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Self-Reflection in Multicultural Training: Be Careful What You Ask For

Murray-García, Jann L. MD, MPH; Harrell, Steven; García, Jorge A. MD, MS; Gizzi, Elio MD; Simms-Mackey, Pamela MD

Academic Medicine:

Self-reflection in multicultural education is an important means to develop self-awareness and ultimately to change professional behavior in favor of more equitable health care to diverse populations. As conceptualized by scholars in the field of psychology, racial identity theory is critical to understanding and planning for the potentially wide range of predictable reactions to provocative activities, including those negative reactions that do not necessarily herald a flaw in programming. Careful consideration of racial identity developmental phases can also assist program planners to optimally meet the needs of individual physician trainees in their ongoing constructive professional and personal development, and in strategically mobilizing and having ready the type of institutional leadership that supports trainees' change processes.

The authors focus on white physician trainees, the largest racial group of U.S. physicians and medical students. They first explain what they mean by the terms white and nonwhite. Racial identity theory is then applied, with true case examples, to explore such issues as where the self-proclaimed “color-blind” trainee fits into this theoretical schema, and how medical educators can best serve trainees who are resistant or indifferent to discussions of racism in medicine and equity in health care delivery. Ultimately, the authors' goal is to demonstrate that engendering genuine self-reflection can substantively improve the delivery of health care to the nation's diverse population. To help achieve that goal, they emphasize what to anticipate in effecting optimal trainee education and how to create an institutional climate supportive of individual change.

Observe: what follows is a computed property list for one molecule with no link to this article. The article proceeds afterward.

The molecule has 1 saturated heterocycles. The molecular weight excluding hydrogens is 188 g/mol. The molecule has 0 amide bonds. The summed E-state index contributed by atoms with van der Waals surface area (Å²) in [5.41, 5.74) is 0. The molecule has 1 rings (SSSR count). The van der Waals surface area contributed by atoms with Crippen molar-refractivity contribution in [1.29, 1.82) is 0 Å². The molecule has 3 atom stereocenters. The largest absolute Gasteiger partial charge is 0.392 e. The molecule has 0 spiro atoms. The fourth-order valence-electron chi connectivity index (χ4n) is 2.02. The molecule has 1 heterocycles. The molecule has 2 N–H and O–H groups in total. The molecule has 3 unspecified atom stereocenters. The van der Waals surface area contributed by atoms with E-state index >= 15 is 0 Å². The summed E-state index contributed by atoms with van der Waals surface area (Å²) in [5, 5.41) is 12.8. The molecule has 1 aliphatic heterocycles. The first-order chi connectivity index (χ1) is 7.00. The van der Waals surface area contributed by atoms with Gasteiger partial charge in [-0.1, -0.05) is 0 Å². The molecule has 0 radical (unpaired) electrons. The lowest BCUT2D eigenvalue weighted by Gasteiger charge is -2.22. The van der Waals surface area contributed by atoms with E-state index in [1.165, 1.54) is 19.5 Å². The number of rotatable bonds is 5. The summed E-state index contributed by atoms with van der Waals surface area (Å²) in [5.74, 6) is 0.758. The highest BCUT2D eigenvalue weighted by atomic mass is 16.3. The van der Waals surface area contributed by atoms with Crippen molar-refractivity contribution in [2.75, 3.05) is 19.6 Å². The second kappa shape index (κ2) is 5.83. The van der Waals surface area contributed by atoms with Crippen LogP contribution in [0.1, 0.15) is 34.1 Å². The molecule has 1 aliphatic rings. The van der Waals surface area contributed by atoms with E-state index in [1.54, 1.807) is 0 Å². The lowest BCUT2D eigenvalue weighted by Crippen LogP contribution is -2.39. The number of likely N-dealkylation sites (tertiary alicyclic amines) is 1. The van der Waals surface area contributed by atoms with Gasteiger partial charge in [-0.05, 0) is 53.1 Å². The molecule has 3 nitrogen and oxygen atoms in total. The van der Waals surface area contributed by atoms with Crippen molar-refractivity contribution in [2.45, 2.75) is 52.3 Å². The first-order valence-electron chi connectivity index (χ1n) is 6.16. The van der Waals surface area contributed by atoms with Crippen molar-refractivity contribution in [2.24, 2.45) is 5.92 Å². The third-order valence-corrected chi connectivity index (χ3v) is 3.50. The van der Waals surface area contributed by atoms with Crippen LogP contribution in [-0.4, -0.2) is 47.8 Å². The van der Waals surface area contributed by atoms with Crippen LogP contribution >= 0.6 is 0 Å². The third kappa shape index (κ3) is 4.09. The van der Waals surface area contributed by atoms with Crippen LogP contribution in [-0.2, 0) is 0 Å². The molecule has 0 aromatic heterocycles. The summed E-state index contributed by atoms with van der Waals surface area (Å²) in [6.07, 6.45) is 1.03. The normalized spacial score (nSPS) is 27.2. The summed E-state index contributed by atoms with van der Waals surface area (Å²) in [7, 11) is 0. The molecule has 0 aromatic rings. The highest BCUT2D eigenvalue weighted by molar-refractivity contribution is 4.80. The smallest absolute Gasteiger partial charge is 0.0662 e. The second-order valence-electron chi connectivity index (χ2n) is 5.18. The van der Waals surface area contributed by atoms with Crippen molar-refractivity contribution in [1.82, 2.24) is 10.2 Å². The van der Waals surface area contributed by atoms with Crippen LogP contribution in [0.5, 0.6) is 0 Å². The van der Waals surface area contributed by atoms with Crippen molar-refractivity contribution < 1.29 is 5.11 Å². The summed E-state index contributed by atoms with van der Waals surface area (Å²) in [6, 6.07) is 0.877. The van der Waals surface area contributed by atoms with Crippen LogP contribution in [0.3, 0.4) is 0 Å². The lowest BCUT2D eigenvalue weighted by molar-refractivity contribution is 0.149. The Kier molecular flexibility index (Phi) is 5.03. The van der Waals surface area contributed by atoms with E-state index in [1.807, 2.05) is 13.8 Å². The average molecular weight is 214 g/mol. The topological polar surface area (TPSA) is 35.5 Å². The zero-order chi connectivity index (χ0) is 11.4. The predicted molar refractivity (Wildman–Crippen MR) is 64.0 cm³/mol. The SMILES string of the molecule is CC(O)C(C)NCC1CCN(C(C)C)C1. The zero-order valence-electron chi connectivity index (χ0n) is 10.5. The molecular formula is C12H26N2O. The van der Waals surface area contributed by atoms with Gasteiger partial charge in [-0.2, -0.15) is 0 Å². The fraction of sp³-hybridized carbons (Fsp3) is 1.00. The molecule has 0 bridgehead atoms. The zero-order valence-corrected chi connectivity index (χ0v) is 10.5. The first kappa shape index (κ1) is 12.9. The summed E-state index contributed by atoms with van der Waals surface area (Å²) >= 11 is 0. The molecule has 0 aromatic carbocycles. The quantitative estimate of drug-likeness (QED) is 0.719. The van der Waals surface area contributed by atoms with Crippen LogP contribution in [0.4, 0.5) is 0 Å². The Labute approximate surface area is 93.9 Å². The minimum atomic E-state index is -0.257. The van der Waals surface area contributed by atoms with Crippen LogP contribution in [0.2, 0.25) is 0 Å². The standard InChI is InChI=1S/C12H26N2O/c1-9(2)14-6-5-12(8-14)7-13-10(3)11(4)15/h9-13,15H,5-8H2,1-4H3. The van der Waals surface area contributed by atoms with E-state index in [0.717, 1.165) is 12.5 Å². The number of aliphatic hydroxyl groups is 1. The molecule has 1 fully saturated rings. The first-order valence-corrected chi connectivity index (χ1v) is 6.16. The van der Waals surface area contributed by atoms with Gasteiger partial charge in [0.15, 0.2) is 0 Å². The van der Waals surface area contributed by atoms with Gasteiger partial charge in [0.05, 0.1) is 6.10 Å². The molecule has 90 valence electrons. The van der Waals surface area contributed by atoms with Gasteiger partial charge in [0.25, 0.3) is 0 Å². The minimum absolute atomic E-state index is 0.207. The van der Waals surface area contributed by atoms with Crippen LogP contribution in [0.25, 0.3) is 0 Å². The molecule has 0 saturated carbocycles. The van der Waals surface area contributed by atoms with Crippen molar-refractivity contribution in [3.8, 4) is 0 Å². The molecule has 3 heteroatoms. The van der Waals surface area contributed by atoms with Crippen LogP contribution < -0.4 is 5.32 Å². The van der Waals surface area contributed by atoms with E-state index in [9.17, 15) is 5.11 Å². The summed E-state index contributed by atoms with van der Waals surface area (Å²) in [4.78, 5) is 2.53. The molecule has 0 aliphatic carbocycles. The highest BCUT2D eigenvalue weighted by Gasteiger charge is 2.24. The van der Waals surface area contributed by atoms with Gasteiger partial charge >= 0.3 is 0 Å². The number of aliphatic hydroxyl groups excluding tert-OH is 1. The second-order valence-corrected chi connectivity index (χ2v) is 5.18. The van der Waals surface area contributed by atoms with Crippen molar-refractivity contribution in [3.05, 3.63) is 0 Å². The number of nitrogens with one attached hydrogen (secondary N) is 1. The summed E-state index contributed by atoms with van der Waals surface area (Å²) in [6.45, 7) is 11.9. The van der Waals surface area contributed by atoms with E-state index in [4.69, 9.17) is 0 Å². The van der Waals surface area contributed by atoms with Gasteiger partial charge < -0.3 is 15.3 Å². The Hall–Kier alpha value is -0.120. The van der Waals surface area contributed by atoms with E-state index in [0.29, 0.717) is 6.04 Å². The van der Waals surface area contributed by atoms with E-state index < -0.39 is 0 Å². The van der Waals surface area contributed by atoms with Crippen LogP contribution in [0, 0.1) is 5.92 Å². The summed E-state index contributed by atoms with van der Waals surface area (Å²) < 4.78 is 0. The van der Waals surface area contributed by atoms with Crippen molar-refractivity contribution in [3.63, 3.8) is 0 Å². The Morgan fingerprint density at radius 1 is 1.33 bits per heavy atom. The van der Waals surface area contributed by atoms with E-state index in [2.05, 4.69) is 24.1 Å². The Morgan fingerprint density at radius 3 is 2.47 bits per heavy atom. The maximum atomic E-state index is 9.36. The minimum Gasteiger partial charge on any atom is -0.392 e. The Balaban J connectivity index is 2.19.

Author Information

Dr. Murray-García is a pediatrician and private health policy consultant in Davis, California, and affiliate member of the Center for Health Services Research in Primary Care, University of California, Davis.

Mr. Harrell is a professional facilitator and trainer and founder of ProActive Communications in Oakland, California.

Dr. García is associate professor of clinical internal medicine, Division of General Internal Medicine, University of California, Davis School of Medicine.

Dr. Gizzi is director, Craniofacial Center, Oakland Children's Hospital, Oakland, California.

Dr. Simms-Mackey is staff pediatrician, Division of Ambulatory Services, Oakland Children's Hospital, Oakland, California.

Correspondence should be addressed to Dr. Jorge A. García, Division of General Internal Medicine, University of California, Davis School of Medicine Medical Center, PSSB 4150 V Street, Suite 2400; Sacramento, California 95718-1460; telephone: (916) 734-7004; fax: (916) 734-2732; e-mail: 〈〉

© 2005 Association of American Medical Colleges